With the growth of the undocumented Hispanic community in Houston, organizations like the 106-year-old Neighborhood Centers Inc. have had to reinvent themselves to take care of the needs of an important part of the local population.
The outfit has dozens of offices in greater Houston, where it offers services such as educational courses, social aid and programs aimed at helping low-income people.
Over the last decade, one of the services that has generated the greatest response from the community is the Immigration & Citizenship Assistance & Forums program.
The program's director, Mexican-born Ana McNaught, says that what her organization is seeking is to develop economic and educational strength within the community and it directs its efforts at the immigrants in the area.
"And it's not only trying to make them feel welcome in their new phase as new immigrants, but also for those who've already been here for a long time and haven't regularized their immigration status to begin to do so," she emphasized.
A few weeks ago, Neighborhood Centers launched a campaign to help qualified undocumented youths who sign up in a program cover the expenses of applying for Deferred Action for Childhood Arrivals, which offers them a reprieve from deportation and a work permit.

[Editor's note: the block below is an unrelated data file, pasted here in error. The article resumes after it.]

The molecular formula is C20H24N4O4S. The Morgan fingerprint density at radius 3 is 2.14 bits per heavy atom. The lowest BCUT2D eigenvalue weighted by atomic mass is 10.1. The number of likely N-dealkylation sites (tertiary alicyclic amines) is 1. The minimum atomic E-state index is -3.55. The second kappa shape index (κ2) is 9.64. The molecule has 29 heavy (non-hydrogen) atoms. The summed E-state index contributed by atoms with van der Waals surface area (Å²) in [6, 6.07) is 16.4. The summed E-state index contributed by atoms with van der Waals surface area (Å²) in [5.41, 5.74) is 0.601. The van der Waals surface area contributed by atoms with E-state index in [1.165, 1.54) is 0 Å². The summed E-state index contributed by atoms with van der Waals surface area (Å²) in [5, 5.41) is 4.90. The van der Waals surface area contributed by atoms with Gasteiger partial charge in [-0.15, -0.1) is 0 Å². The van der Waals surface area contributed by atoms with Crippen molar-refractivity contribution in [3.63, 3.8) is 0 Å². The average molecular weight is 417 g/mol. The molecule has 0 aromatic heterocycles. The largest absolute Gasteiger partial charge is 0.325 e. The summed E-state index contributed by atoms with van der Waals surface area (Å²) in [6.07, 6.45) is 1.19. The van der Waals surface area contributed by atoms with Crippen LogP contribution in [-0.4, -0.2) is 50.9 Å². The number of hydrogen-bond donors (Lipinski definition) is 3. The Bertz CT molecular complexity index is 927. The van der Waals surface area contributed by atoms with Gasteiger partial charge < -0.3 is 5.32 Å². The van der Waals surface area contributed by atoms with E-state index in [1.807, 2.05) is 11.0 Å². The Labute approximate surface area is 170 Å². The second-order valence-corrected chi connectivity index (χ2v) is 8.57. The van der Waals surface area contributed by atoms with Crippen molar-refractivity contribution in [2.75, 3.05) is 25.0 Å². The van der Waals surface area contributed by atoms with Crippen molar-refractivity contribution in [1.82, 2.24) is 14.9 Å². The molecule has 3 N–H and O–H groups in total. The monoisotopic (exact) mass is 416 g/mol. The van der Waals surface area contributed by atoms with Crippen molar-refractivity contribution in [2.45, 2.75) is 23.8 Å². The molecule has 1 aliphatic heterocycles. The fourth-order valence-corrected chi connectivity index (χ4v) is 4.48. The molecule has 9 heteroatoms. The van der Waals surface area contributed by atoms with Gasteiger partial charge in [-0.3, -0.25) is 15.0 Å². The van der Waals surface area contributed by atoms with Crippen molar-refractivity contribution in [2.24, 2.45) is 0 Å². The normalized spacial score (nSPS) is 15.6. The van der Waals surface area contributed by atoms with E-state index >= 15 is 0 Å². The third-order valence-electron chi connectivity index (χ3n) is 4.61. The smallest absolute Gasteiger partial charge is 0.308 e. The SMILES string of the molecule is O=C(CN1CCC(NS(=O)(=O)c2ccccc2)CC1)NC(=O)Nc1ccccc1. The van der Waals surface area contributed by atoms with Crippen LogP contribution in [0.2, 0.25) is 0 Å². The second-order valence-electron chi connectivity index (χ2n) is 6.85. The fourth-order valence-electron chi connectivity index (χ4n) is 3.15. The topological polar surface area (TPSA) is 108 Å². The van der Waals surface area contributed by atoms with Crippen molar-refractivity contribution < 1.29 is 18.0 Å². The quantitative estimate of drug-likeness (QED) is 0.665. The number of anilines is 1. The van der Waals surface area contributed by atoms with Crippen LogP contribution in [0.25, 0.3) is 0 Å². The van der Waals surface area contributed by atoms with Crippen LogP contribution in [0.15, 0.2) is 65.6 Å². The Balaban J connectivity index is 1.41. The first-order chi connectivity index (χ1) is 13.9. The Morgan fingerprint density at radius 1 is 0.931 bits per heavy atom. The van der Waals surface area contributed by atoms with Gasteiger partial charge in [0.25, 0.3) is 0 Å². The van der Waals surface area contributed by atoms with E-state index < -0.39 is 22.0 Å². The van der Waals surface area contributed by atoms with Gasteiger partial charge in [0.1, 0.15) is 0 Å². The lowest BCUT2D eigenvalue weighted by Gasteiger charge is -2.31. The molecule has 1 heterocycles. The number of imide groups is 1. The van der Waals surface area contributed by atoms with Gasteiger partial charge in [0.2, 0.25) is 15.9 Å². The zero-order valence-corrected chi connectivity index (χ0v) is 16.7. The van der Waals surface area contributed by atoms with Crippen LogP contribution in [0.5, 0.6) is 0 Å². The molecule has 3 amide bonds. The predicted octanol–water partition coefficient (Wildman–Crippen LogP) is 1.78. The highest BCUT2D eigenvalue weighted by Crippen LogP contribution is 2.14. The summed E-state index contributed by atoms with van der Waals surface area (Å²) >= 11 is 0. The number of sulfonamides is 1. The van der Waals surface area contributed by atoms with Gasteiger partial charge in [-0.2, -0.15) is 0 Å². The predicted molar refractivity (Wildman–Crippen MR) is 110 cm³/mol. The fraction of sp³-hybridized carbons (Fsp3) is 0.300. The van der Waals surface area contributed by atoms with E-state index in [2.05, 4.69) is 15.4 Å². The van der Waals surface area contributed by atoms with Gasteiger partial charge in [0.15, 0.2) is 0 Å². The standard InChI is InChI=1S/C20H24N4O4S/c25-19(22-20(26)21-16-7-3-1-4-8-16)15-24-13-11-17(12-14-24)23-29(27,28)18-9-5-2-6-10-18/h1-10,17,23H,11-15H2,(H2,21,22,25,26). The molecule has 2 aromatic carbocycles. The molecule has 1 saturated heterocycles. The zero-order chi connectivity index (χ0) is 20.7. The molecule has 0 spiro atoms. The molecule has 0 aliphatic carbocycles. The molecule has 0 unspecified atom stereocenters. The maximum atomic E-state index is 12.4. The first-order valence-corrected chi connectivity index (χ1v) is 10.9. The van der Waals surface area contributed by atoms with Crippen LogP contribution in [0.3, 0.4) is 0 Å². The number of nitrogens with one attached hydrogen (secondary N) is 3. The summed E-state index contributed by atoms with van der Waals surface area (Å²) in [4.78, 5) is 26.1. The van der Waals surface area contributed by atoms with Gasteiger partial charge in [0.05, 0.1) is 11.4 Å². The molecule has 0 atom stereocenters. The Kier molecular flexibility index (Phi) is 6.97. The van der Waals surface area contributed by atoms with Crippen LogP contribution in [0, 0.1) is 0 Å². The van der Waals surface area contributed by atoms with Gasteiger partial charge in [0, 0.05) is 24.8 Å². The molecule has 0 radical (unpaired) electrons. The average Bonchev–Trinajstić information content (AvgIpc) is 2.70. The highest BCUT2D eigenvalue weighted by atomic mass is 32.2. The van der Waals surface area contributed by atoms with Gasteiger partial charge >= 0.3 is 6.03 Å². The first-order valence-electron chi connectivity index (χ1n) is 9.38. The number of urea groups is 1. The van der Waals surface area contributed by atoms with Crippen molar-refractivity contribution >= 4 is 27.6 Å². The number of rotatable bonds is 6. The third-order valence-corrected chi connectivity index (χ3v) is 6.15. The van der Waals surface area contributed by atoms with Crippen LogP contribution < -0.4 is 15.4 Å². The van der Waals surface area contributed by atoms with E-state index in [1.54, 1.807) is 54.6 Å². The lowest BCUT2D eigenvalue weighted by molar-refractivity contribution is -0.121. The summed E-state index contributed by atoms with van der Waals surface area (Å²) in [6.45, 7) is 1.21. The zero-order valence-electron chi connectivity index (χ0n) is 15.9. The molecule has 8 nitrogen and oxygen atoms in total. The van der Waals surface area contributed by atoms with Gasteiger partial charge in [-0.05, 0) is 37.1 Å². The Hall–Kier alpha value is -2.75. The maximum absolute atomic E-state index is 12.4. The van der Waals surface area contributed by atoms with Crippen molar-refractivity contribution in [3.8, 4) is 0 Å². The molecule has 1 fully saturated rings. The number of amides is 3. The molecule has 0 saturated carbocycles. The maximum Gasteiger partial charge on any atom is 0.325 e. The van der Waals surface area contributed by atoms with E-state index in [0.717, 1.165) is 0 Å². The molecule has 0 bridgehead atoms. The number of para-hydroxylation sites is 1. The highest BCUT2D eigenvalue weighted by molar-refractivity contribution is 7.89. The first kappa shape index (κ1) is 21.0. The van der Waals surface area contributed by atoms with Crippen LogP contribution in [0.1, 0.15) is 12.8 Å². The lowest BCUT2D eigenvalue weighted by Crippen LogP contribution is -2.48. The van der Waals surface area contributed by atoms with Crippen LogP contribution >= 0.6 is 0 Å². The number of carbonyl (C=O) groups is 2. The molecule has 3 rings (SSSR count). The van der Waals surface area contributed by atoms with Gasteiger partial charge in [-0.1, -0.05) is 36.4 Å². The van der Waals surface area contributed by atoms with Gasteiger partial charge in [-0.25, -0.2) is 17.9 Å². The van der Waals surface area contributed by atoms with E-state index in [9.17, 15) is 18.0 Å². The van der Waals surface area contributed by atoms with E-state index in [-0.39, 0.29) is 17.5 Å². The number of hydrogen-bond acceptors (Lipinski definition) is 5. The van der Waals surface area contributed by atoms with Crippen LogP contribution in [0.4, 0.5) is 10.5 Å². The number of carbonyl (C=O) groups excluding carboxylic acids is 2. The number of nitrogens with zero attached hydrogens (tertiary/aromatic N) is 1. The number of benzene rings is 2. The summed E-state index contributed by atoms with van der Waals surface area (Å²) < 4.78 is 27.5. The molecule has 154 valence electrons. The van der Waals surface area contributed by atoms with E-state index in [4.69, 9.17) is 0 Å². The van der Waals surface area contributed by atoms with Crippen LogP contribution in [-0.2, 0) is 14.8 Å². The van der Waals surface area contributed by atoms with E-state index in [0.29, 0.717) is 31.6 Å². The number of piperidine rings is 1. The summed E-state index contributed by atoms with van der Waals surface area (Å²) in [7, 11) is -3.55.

The organization focuses its efforts through volunteering, which is the way it brings its services to places where civic intervention is lacking.
Oscar Hernandez, an undocumented immigrant born in Mexico, has been working as a volunteer with Neighborhood Centers for several years and, he said, there's a natural attraction between an organization with enough credibility and a community that at times is afraid to come to get help.
"Because this is not only about seeking help to see how we solve a problem, we also want (the community) to think, to involve ourselves not necessarily in immigration but also in health, politics, art, etc.," Hernandez said. EFE